‘Meet the Mormons’ in Movies

“‘Meet the Mormons’ in Movies,” Ensign, Dec. 1981, 71

“Meet the Mormons” in Movies

From Canada to Korea, the Andes to Australia, Norway to New Zealand, people are getting to know the Church and its members in movies.

A mark of the Church has always been its commitment to take the gospel to all people. Among the impressive modern approaches is the “Meet the Mormons” documentary film series, produced by the Church’s Public Communications Department.

Beginning in 1976 with Takin’ Care, which focuses on Latter-day Saints in Canada, Public Communications moved next to Britain with Mormons: Fact and Fantasy, to Korea with Mormons: People of Confidence and Joy, and to the Philippines with The Mormons, completing these in 1978. Since then the Church has produced films in Italy, Spain, Latin America, the Andes, Sweden, Finland, Denmark, Norway, Australia, and New Zealand. Three more still in process are being filmed in Brazil, Venezuela/Colombia, and Japan.

“Meet the Mormons” films are produced to be marketed internationally to television stations, to educate broadcasters who might inadvertently promote erroneous concepts about the Church, and to motivate broadcasters to produce other television programs on the Church. The films are also to be used in non-broadcast situations—open houses, firesides, and other special presentations—by missionaries and members to gain the interest of nonmembers.

Already one of the films has achieved recognition. Mormons: Fact and Fantasy, narrated by non-Mormon radio personality Richard Baker, also features Lord Thompson of Fleet and Lord Cannon Bates of the Liverpool Cathedral, also nonmembers, who state the Church’s position in a positive, accurate manner. Out of 63 entries, this film placed second in the 1978 Canadian film festival. It also received a complimentary review in the Autumn 1980 issue of the British Journal of Religious Education.

Nonmember participation in the films has proven especially effective in attracting the attention of other nonmembers. The New Zealand film, Profile of a People—New Zealand, is narrated by Sir Edmund Hillary, a nonmember. The narrator in the Australian film, Profile of a People—Australia, is nonmember Ron Barassi, a nationally known rugby player and TV sportscaster.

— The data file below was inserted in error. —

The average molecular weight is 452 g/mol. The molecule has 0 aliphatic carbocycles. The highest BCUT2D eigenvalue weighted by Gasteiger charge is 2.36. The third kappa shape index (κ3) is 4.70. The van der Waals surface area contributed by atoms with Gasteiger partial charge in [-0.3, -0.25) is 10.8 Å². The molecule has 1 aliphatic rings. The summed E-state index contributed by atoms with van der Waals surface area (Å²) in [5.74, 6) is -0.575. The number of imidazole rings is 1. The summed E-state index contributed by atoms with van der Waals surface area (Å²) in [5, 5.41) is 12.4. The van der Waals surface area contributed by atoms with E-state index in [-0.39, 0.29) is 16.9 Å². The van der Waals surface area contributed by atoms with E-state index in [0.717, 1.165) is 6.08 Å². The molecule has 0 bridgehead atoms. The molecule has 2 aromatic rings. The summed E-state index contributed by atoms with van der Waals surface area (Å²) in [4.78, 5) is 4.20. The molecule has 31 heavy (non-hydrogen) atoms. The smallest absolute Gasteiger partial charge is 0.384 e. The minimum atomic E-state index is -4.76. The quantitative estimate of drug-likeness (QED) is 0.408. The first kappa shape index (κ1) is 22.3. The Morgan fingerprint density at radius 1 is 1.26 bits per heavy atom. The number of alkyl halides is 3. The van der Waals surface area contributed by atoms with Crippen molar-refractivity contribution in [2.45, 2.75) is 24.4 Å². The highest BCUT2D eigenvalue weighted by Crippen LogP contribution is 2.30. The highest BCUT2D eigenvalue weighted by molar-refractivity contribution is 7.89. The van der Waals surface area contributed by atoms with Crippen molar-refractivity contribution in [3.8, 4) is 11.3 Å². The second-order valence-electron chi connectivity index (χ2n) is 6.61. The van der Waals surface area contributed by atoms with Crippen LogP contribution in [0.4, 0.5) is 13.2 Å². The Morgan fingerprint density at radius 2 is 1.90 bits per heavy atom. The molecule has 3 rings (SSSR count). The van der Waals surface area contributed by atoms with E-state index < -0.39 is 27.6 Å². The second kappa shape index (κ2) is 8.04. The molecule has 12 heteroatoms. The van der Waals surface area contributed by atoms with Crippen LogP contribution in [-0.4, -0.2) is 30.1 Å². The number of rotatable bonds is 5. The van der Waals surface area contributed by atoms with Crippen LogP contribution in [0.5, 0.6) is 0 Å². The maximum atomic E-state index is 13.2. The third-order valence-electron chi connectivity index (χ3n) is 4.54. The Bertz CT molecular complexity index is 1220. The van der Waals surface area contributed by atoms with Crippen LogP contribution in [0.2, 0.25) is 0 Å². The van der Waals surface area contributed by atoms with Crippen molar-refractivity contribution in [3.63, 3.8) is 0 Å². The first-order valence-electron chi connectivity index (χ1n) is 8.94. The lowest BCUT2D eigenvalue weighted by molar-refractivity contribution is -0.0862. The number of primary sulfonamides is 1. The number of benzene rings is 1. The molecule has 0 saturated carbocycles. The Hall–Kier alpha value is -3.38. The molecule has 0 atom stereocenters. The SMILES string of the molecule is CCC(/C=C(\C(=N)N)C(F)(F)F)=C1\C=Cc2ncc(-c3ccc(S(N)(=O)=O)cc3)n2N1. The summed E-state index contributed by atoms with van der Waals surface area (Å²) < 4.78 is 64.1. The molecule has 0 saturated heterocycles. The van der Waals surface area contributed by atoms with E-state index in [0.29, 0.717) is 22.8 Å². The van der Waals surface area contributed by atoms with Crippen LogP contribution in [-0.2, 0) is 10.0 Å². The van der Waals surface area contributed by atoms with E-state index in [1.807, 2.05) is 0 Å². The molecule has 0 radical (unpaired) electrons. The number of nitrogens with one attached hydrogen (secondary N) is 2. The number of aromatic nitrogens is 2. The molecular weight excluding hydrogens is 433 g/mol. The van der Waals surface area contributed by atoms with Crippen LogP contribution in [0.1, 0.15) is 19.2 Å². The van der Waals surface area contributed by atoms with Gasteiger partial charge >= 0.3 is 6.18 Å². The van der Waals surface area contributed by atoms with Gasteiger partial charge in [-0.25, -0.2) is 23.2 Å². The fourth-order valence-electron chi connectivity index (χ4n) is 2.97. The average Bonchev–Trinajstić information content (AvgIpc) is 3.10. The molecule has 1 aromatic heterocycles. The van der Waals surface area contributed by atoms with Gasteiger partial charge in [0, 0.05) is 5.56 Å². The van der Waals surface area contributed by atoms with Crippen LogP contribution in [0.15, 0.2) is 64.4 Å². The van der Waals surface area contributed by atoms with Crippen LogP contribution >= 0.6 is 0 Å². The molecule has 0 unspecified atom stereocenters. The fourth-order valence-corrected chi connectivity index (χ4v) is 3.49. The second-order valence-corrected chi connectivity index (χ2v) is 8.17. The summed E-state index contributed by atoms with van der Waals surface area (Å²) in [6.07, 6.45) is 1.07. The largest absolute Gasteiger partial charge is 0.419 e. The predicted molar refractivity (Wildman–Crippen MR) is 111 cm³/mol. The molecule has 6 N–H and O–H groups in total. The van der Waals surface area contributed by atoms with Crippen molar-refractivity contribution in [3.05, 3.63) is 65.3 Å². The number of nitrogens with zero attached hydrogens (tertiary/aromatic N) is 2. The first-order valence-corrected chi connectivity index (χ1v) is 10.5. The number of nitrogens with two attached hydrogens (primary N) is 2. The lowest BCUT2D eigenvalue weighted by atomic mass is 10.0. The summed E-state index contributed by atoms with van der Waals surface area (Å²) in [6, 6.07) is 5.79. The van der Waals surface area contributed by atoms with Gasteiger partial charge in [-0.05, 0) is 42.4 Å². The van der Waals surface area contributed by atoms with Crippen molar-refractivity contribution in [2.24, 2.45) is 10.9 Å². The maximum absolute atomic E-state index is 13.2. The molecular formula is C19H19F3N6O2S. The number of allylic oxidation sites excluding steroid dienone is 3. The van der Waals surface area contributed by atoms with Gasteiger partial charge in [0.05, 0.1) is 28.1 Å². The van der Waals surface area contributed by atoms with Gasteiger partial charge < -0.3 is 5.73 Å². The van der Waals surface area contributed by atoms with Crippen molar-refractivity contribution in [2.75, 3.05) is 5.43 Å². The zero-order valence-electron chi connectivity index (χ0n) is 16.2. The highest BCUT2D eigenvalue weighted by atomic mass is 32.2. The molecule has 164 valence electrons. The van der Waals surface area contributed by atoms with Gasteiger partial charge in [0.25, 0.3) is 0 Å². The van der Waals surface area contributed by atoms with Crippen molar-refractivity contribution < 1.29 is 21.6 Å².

What the film series does to accelerate missionary work is particularly noteworthy. The Canadian film, Takin’ Care, has become by far one of the most suitable means in Eastern Canada of introducing friends and investigators to the Church. It can prove especially effective if viewed by investigators early in their introduction to the gospel, as protection against erroneous concepts. The film brings many questions to mind and thus gets investigators interested in learning more.

The Korean film, produced along with the Philippine film, by Universal Studios for the Church, has also gained similar response. Shown at a fireside attended by 250 investigators, it made the difference in helping some of them commit to baptism.

Perhaps the most appealing aspect of the documentary films is their spontaneous straightforward approach. They provide an honest portrayal of members of the Church in their own culture and in some of their daily family and professional endeavors as well as in numerous Church and gospel-related activities.

Among the members featured in various films are a glass blower, an automobile repairman, a ballet teacher, a musician, a converted drinker, a chemistry teacher, a climatologist, a bride getting ready for a temple marriage, a dentist, a farmer, an older couple sharing a family history, a vice president of a corporation, and members working on a Church stake welfare farm.

Some of these members take part in explaining programs and organizations of the Church and give meaning to the Word of Wisdom and the Church’s emphasis on physical fitness and general good health; the welfare program and our belief in self-reliance through honorable work; self-realization through education, professions, and the development and sharing of talents; the importance of family, temple marriage, genealogy, and unity.

“Meet the Mormons” films show the basic sameness of people throughout the world as they react to the Church and its members, learn more, become converted, and share testimonies about the happiness they have found in living the gospel.